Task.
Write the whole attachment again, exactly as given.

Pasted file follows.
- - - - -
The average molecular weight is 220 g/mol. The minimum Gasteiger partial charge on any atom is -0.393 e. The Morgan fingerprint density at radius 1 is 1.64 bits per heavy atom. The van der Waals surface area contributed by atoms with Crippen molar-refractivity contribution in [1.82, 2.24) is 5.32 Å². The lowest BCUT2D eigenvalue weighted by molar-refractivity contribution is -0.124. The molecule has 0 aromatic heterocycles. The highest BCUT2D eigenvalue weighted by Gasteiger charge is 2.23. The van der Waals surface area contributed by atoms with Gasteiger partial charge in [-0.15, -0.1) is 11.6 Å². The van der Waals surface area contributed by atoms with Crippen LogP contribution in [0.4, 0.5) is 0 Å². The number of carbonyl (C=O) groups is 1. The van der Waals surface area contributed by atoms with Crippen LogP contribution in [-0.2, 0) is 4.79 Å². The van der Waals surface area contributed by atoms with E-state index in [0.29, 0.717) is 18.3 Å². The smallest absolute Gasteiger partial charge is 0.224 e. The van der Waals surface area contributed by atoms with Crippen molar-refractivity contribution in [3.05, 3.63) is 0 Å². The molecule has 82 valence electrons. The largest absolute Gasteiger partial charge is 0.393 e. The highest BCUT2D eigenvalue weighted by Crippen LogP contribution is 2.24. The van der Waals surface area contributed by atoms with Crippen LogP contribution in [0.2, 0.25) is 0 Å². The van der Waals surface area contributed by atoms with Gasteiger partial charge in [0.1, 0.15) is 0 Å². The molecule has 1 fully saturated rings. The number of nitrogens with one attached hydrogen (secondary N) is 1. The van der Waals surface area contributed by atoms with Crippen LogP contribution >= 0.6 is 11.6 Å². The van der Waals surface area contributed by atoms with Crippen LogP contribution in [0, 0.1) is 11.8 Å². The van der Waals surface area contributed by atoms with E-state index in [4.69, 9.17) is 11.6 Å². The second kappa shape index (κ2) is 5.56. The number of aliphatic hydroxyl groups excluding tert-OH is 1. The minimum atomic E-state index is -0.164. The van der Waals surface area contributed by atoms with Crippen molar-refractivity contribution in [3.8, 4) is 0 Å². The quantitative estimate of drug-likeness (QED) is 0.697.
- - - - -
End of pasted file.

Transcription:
The average molecular weight is 220 g/mol. The minimum Gasteiger partial charge on any atom is -0.393 e. The Morgan fingerprint density at radius 1 is 1.64 bits per heavy atom. The van der Waals surface area contributed by atoms with Crippen molar-refractivity contribution in [1.82, 2.24) is 5.32 Å². The lowest BCUT2D eigenvalue weighted by molar-refractivity contribution is -0.124. The molecule has 0 aromatic heterocycles. The highest BCUT2D eigenvalue weighted by Gasteiger charge is 2.23. The van der Waals surface area contributed by atoms with Gasteiger partial charge in [-0.15, -0.1) is 11.6 Å². The van der Waals surface area contributed by atoms with Crippen LogP contribution in [0.4, 0.5) is 0 Å². The number of carbonyl (C=O) groups is 1. The van der Waals surface area contributed by atoms with Crippen LogP contribution in [-0.2, 0) is 4.79 Å². The van der Waals surface area contributed by atoms with E-state index in [0.29, 0.717) is 18.3 Å². The smallest absolute Gasteiger partial charge is 0.224 e. The van der Waals surface area contributed by atoms with Crippen molar-refractivity contribution in [3.05, 3.63) is 0 Å². The molecule has 82 valence electrons. The largest absolute Gasteiger partial charge is 0.393 e. The highest BCUT2D eigenvalue weighted by Crippen LogP contribution is 2.24. The van der Waals surface area contributed by atoms with Crippen LogP contribution in [0.2, 0.25) is 0 Å². The van der Waals surface area contributed by atoms with Gasteiger partial charge in [0.1, 0.15) is 0 Å². The molecule has 1 fully saturated rings. The number of nitrogens with one attached hydrogen (secondary N) is 1. The van der Waals surface area contributed by atoms with Crippen LogP contribution >= 0.6 is 11.6 Å². The van der Waals surface area contributed by atoms with Crippen LogP contribution in [0, 0.1) is 11.8 Å². The van der Waals surface area contributed by atoms with E-state index in [4.69, 9.17) is 11.6 Å². The second kappa shape index (κ2) is 5.56. The number of aliphatic hydroxyl groups excluding tert-OH is 1. The minimum atomic E-state index is -0.164. The van der Waals surface area contributed by atoms with Crippen molar-refractivity contribution in [3.8, 4) is 0 Å². The quantitative estimate of drug-likeness (QED) is 0.697.